> Hi all,
            >
            > I've started to use SOAP::Lite, and I have a bunch of questions:
            >
            > 1 - The default style used by SOAP::Lite is RPC encoded. Is this the
            > only style available? Am I able to use, for example, Document/literal,
            > or document/literal encoded (Ok, this is hard to get knowing the
            > specification for this is not open -_-).
            >

            using the default methods unaltered with generate RPC encoded envelopes.
            However this is Perl so you can manipulate those pretty easily to get it
            to do whatever you want. Everything is available to be changed without
            too much difficulty . Yes you will have to learn SOAP literal styles
            more that just a point a clicker would have to but thats no bad thing.

            Check out the soaplite website (or many previous posts here) for basic
            examples that will get you started. There are basically two or three
            techniques to construct your data that you need to learn then you are
            in business.

            > In case we have only RPC encoded style, is there any way to access
            > .Net web services, for example? What I mean is: is there a way of
            > accessing services which are not available in RPC encoded?
            >

            yes . On the microssoft MSDN site there is help to work with SOAP::Lite.
            However it is a lot easier to get Perl to work with .net than .net to
            work with Perl as .net if very rigid in this as it is in everything.

            > 2 - Does SOAP::Lite generates automatically WSDL for us, based on our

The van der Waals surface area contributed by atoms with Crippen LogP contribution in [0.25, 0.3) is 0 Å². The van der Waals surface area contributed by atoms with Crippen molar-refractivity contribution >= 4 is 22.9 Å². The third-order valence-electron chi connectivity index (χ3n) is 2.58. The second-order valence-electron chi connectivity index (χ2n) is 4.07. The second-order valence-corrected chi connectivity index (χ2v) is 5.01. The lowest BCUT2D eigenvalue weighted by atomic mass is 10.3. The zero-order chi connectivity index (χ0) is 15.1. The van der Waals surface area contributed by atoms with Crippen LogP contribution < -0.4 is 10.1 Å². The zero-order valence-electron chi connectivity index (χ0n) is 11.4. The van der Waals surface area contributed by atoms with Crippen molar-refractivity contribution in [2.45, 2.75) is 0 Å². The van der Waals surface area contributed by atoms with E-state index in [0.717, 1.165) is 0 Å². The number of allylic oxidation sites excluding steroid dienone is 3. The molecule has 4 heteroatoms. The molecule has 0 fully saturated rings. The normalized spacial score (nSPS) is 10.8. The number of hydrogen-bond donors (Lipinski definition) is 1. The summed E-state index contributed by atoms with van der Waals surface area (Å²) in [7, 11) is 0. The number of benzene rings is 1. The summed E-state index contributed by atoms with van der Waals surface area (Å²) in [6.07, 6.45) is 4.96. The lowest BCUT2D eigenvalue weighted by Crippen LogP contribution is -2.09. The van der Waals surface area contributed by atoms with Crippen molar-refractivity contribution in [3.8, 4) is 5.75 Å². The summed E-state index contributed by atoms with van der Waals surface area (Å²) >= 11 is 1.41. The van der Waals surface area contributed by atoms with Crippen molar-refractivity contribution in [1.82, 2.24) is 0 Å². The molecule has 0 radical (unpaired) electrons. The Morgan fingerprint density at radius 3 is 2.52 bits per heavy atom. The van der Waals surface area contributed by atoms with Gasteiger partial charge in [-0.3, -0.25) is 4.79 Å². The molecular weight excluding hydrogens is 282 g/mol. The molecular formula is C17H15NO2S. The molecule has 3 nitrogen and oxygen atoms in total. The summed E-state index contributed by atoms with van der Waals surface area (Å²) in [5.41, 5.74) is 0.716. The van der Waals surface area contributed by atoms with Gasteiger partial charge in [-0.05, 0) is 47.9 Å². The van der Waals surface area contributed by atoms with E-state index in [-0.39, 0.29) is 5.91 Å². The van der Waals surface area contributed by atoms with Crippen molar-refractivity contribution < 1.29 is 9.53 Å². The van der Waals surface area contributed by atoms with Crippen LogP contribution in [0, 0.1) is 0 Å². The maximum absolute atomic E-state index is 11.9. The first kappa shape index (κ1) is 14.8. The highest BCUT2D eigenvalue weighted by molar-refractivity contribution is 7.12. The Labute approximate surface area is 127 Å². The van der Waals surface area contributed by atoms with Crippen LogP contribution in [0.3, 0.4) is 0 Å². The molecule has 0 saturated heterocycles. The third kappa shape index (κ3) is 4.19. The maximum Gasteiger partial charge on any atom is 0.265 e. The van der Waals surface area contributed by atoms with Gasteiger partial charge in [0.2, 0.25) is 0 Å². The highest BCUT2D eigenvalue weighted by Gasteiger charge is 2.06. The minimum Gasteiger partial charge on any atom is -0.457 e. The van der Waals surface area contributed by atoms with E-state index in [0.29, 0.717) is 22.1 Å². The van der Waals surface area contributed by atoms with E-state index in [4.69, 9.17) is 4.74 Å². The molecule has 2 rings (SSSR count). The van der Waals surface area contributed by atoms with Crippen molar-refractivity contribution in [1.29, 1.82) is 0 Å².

> available web services? I read that it doesn't, but the post was from
            > 2001 ^_^. If not, do you know any perl module capable of doing it?

            No you need to write or generate the WSDL yourself and get your soap
            server endpoint (ideally) to return it. Again not as "quick" as a wizard
            , but then you learn nothing by doing that and therefore dont understand
            when it goes wrong or needs to go outside the box and be complex.
            WSDL looks scarey but its really not when you simplify it and weed out
            the bloated things that point and click software like to develop.

            Once you have that done .. you just need to expose it to clients to
            discover.

            A simple technique is do this. is before dispatching to the soap
            services put some thing like this in.

            if ($ENV{REQUEST_METHOD} eq "GET") {
            if (lc($ENV{QUERY_STRING} || "") eq "wsdl")
            {
            # user asked for WSDL.
            serve_wsdl();
            }
            else {
            #anything else sent as a CGI GET
            serve_html();
            }
            }

            sub serve_html
            {
            require CGI;
            my $q = CGI->new();
            my $response = "You need to send me a SOAP request!";
            my $c = length($response);
            print $q->header(-type=>'text/plain',
            -'Content-length'=>$c);

            print "$response";
            }

            sub serve_wsdl
            {

            my $wsdlfile = $config{"WSDLFILE"};

            open (WSDL,$wsdlfile);
            read (WSDL,$wsdl,50000,0);
            close(WSDL);

            require CGI;
            my $q = CGI->new();

            my $c = length($wsdl);

            print $q->header(-type=>'text/xml',
            -'Content-length'=>$c);
            print "$wsdl";
            }


            Then if you service proxy is

            http://myserver/webservice/myservice

            You can return the wsdl to users when they request

            http://myserver/webservice/myserver?WSDL

            which sort of mimics what .net servers do I beleive.

            Make your WSDL by other means and store it to a file location which is
            found in above case on path set by $config{"WSDLFILE"}.



            >
            > And that's all (for now :p)
            >
            > Thanks in advance,
            > Mario
            >
            >